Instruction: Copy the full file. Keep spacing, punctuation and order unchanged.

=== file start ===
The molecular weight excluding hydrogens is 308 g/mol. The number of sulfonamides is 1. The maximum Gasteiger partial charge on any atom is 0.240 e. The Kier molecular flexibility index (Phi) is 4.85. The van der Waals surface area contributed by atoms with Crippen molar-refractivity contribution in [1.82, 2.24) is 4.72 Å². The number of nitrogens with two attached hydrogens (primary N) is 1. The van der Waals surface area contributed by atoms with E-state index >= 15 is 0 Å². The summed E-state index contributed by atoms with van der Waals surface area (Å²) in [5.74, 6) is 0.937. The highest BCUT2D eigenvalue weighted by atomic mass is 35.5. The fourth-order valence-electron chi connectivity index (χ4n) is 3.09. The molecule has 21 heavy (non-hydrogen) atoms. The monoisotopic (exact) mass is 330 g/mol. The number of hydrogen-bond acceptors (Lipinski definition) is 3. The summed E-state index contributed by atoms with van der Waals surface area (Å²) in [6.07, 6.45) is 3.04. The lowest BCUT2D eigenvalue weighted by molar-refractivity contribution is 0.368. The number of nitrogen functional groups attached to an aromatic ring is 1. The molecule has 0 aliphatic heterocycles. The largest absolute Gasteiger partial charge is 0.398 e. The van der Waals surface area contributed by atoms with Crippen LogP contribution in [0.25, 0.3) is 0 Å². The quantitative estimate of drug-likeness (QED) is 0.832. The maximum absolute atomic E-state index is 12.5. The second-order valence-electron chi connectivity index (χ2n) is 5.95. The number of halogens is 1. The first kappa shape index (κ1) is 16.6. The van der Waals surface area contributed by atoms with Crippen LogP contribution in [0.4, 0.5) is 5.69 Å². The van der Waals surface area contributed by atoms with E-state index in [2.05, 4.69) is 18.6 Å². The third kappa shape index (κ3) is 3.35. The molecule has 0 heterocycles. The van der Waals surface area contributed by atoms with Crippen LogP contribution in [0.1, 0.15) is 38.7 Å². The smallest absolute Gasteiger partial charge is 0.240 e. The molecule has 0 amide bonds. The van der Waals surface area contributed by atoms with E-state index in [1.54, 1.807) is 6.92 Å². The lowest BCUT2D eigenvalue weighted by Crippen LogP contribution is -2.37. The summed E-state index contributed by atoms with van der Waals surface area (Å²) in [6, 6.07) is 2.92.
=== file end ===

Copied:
The molecular weight excluding hydrogens is 308 g/mol. The number of sulfonamides is 1. The maximum Gasteiger partial charge on any atom is 0.240 e. The Kier molecular flexibility index (Phi) is 4.85. The van der Waals surface area contributed by atoms with Crippen molar-refractivity contribution in [1.82, 2.24) is 4.72 Å². The number of nitrogens with two attached hydrogens (primary N) is 1. The van der Waals surface area contributed by atoms with E-state index >= 15 is 0 Å². The summed E-state index contributed by atoms with van der Waals surface area (Å²) in [5.74, 6) is 0.937. The highest BCUT2D eigenvalue weighted by atomic mass is 35.5. The fourth-order valence-electron chi connectivity index (χ4n) is 3.09. The molecule has 21 heavy (non-hydrogen) atoms. The monoisotopic (exact) mass is 330 g/mol. The number of hydrogen-bond acceptors (Lipinski definition) is 3. The summed E-state index contributed by atoms with van der Waals surface area (Å²) in [6.07, 6.45) is 3.04. The lowest BCUT2D eigenvalue weighted by molar-refractivity contribution is 0.368. The number of nitrogen functional groups attached to an aromatic ring is 1. The molecule has 0 aliphatic heterocycles. The largest absolute Gasteiger partial charge is 0.398 e. The van der Waals surface area contributed by atoms with Crippen LogP contribution in [0.25, 0.3) is 0 Å². The quantitative estimate of drug-likeness (QED) is 0.832. The maximum absolute atomic E-state index is 12.5. The second-order valence-electron chi connectivity index (χ2n) is 5.95. The number of halogens is 1. The first kappa shape index (κ1) is 16.6. The van der Waals surface area contributed by atoms with Crippen LogP contribution in [0.4, 0.5) is 5.69 Å². The van der Waals surface area contributed by atoms with E-state index in [2.05, 4.69) is 18.6 Å². The third kappa shape index (κ3) is 3.35. The molecule has 0 heterocycles. The van der Waals surface area contributed by atoms with Crippen LogP contribution in [0.1, 0.15) is 38.7 Å². The smallest absolute Gasteiger partial charge is 0.240 e. The molecule has 0 amide bonds. The van der Waals surface area contributed by atoms with E-state index in [1.54, 1.807) is 6.92 Å². The lowest BCUT2D eigenvalue weighted by Crippen LogP contribution is -2.37. The summed E-state index contributed by atoms with van der Waals surface area (Å²) in [6, 6.07) is 2.92.